Anderson County - John Rice Irwin Chapter
Tennessee Society
Sons of the Revolution


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PURPOSE

The Sons of the Revolution is a hereditary patriotic society instituted to perpetuate the memory of the men who, in the military, naval and civil service of the colonies and of the Continental Congress, by their acts or counsel, achieved the Independence of the country. We seek to promote the proper celebration of the anniversaries of the birthday of Washington, and of prominent events connected with the War of the Revolution; to collect and secure for preservation the rolls, records and other documents relating to that period; to inspire the members of the Society with the patriotic spirit of their forefathers; and to promote the feeling of friendship among them.

The John Rice Irwin-Anderson County Chapter was formed in October of 2001 to commemerate the Revolutionary War Veterans who lived in Anderson County, and to futher document the contributions of those veterans to the modern society. The Chapter is named for John Rice Irwin, a prominent resident of the county, and the founder of the Museum of Appalachia in Norris, Tennessee. The Chapter meets the 4th Tuesday of each month (except December), usually at the historic David Hall Cabin on Old Edgemoor Road.. The Chapter Annual Meeting in October requires a larger space.

Programs for Schools and Civic Organizations are available from our Speakers Bureau.

Anderson County was formed in 1801 from Knox County, and enlarged in 1803 to include lands that are now in Campbell, Scott, Morgan and Union Counties. The county was named for Joseph Anderson, a Major in Continental Army during the Revolutionary War, a justice of Southwest Territory supreme court, and a U.S. Senator from Tennessee. The county seat was laid out on the north bank of the Clinch River and named Burrville, after Aaron Burr. When he fell from favor after a duel with Alexander Hamilton, the town was renamed Clinton. Other population centers include Lake City, renamed from Coal Creek when Norris Lake was constructed; Norris, originally built to house construction workers who built Norris Dam; Oliver Springs, once a spa; and Oak Ridge, the city built during WWII by the Manhattan Project that built the Atomic Bomb.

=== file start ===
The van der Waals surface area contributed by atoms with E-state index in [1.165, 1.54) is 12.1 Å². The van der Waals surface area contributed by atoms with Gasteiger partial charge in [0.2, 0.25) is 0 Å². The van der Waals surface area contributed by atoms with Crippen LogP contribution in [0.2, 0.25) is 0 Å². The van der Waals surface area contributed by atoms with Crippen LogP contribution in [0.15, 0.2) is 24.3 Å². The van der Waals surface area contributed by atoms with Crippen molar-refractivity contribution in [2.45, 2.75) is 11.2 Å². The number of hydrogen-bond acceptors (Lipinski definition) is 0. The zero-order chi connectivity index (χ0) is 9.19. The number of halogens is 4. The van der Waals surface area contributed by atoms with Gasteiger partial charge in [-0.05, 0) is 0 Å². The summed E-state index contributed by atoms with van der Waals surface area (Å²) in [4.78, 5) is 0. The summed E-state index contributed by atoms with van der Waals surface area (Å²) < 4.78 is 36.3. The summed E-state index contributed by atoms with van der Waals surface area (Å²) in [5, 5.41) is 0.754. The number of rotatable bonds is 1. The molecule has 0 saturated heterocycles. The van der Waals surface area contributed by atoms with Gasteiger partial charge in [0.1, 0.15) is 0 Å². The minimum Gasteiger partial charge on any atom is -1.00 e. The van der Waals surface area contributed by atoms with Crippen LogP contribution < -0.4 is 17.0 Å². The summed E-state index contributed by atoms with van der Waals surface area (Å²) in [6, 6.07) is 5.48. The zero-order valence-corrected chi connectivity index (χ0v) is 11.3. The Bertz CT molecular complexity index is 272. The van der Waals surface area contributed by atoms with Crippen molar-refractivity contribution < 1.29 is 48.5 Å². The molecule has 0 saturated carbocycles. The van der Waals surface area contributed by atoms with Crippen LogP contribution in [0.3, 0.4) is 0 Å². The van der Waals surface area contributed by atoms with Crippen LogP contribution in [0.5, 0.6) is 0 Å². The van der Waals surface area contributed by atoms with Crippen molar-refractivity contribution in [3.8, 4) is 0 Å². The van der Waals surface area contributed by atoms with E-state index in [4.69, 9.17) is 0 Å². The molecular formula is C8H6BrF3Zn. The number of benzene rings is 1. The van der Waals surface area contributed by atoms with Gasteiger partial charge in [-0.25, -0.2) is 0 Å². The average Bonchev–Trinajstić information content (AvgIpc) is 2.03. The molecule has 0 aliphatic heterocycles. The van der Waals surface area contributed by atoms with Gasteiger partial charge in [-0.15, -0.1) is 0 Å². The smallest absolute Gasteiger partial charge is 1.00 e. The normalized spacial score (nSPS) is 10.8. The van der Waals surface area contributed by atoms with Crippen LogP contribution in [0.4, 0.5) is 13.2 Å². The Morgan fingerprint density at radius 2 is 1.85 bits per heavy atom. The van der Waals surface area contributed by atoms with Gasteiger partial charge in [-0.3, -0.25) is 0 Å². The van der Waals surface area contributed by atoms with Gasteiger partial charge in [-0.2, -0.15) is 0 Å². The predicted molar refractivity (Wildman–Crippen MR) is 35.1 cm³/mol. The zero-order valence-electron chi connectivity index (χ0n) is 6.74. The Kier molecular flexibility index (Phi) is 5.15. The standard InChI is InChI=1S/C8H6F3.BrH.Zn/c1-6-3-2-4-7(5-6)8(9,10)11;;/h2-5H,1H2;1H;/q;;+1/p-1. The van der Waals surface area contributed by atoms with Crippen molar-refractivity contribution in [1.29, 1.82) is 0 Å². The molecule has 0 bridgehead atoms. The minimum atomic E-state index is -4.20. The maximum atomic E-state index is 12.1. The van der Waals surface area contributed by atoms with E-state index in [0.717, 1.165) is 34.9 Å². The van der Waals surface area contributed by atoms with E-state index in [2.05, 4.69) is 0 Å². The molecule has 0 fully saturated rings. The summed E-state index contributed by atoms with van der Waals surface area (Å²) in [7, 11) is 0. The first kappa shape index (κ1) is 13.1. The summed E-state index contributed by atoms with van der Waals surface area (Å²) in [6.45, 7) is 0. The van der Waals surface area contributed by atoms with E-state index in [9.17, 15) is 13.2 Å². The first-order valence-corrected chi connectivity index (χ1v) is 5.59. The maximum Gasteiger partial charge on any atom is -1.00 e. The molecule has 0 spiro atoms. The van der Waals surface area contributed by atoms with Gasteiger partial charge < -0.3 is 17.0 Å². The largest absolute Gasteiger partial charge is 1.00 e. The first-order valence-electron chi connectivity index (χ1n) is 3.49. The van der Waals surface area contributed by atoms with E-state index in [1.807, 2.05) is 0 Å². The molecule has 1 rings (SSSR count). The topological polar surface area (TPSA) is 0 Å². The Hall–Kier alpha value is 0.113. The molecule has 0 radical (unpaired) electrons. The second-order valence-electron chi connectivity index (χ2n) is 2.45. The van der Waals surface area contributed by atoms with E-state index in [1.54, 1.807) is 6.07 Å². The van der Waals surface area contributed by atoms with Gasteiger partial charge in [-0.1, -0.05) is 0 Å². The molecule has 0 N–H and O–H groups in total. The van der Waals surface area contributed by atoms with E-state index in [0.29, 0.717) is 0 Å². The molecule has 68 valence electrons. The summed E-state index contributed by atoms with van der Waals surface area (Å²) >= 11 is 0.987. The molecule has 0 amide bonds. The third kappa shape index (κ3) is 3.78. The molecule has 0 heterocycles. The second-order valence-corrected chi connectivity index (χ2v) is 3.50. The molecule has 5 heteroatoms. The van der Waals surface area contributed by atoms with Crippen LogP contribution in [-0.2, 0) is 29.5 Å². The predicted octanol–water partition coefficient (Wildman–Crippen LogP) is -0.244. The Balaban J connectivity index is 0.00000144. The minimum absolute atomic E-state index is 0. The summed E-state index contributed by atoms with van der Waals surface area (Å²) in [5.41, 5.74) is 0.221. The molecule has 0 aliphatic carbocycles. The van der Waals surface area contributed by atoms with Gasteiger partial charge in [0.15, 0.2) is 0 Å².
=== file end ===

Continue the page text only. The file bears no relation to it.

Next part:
The Revolutionary War in the South is the title of an exhibit of artifacts from the Revolutionary period that have been collected by members of the Chapter and placed on display in the Hall of Fame building of the Museum of Appalachia.

Patriots of the Past is a project undertaken to mount a plaque listing the Revolutionary War Veterans who have lived in Anderson County on the veterans monument on the Anderson County Courthouse lawn in Clinton, Tennessee. In addition to the monument, we are in the process of writing biographies of all the veterans listed, plus certain that are not listed explaining why they were excluded. We hope to publish this book in the near future.

The David Hall Cabin is a privately owned log cabin that was owned by Revolutionary War Veteran David Hall.

Contact us by email at FoundingFighters@tnsor.org, or 865-540-3950.

Click here for a printable preliminary Membership Application Form.

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